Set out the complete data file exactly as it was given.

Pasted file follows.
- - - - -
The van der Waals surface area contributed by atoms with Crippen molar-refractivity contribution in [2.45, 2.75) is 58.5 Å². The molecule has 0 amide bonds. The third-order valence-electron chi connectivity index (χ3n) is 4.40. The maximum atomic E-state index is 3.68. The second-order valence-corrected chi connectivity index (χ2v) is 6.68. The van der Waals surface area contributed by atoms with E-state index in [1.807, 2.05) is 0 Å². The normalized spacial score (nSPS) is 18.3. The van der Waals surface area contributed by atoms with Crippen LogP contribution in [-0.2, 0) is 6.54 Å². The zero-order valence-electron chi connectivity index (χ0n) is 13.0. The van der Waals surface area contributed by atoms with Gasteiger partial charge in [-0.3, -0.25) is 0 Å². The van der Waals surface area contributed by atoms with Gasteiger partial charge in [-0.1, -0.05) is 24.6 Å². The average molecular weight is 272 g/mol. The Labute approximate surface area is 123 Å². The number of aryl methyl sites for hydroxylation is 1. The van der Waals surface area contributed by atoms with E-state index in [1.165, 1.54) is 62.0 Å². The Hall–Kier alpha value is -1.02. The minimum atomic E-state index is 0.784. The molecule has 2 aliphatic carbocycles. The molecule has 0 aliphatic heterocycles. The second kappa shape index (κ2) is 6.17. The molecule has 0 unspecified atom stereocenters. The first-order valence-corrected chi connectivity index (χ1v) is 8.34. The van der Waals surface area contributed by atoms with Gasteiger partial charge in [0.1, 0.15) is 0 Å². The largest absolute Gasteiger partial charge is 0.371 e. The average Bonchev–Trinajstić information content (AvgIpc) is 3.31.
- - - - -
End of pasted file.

The van der Waals surface area contributed by atoms with Crippen molar-refractivity contribution in [2.45, 2.75) is 58.5 Å². The molecule has 0 amide bonds. The third-order valence-electron chi connectivity index (χ3n) is 4.40. The maximum atomic E-state index is 3.68. The second-order valence-corrected chi connectivity index (χ2v) is 6.68. The van der Waals surface area contributed by atoms with E-state index in [1.807, 2.05) is 0 Å². The normalized spacial score (nSPS) is 18.3. The van der Waals surface area contributed by atoms with Crippen LogP contribution in [-0.2, 0) is 6.54 Å². The zero-order valence-electron chi connectivity index (χ0n) is 13.0. The van der Waals surface area contributed by atoms with Gasteiger partial charge in [-0.3, -0.25) is 0 Å². The van der Waals surface area contributed by atoms with Gasteiger partial charge in [-0.1, -0.05) is 24.6 Å². The average molecular weight is 272 g/mol. The Labute approximate surface area is 123 Å². The number of aryl methyl sites for hydroxylation is 1. The van der Waals surface area contributed by atoms with E-state index in [1.165, 1.54) is 62.0 Å². The Hall–Kier alpha value is -1.02. The minimum atomic E-state index is 0.784. The molecule has 2 aliphatic carbocycles. The molecule has 0 aliphatic heterocycles. The second kappa shape index (κ2) is 6.17. The molecule has 0 unspecified atom stereocenters. The first-order valence-corrected chi connectivity index (χ1v) is 8.34. The van der Waals surface area contributed by atoms with Gasteiger partial charge in [0.1, 0.15) is 0 Å². The largest absolute Gasteiger partial charge is 0.371 e. The average Bonchev–Trinajstić information content (AvgIpc) is 3.31.